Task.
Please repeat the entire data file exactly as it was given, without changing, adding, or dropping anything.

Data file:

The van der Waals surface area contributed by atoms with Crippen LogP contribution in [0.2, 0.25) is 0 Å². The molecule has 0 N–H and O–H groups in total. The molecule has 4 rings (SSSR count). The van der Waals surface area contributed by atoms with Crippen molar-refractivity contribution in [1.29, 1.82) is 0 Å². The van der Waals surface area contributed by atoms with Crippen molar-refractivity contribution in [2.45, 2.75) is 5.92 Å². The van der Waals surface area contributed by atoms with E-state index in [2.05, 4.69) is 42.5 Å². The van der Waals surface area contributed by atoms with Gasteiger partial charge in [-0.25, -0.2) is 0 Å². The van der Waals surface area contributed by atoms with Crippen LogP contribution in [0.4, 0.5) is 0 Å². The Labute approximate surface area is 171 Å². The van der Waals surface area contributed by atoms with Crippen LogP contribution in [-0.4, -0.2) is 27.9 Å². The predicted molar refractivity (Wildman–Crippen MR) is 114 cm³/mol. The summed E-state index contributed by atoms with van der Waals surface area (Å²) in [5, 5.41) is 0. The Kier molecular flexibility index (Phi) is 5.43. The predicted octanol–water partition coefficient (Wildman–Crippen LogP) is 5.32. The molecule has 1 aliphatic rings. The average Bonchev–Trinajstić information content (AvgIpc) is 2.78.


The van der Waals surface area contributed by atoms with Crippen LogP contribution in [0.2, 0.25) is 0 Å². The molecule has 0 N–H and O–H groups in total. The molecule has 4 rings (SSSR count). The van der Waals surface area contributed by atoms with Crippen molar-refractivity contribution in [1.29, 1.82) is 0 Å². The van der Waals surface area contributed by atoms with Crippen molar-refractivity contribution in [2.45, 2.75) is 5.92 Å². The van der Waals surface area contributed by atoms with E-state index in [2.05, 4.69) is 42.5 Å². The van der Waals surface area contributed by atoms with Gasteiger partial charge in [-0.25, -0.2) is 0 Å². The van der Waals surface area contributed by atoms with Crippen LogP contribution in [0.4, 0.5) is 0 Å². The Labute approximate surface area is 171 Å². The van der Waals surface area contributed by atoms with Crippen LogP contribution in [-0.4, -0.2) is 27.9 Å². The predicted molar refractivity (Wildman–Crippen MR) is 114 cm³/mol. The summed E-state index contributed by atoms with van der Waals surface area (Å²) in [5, 5.41) is 0. The Kier molecular flexibility index (Phi) is 5.43. The predicted octanol–water partition coefficient (Wildman–Crippen LogP) is 5.32. The molecule has 1 aliphatic rings. The average Bonchev–Trinajstić information content (AvgIpc) is 2.78.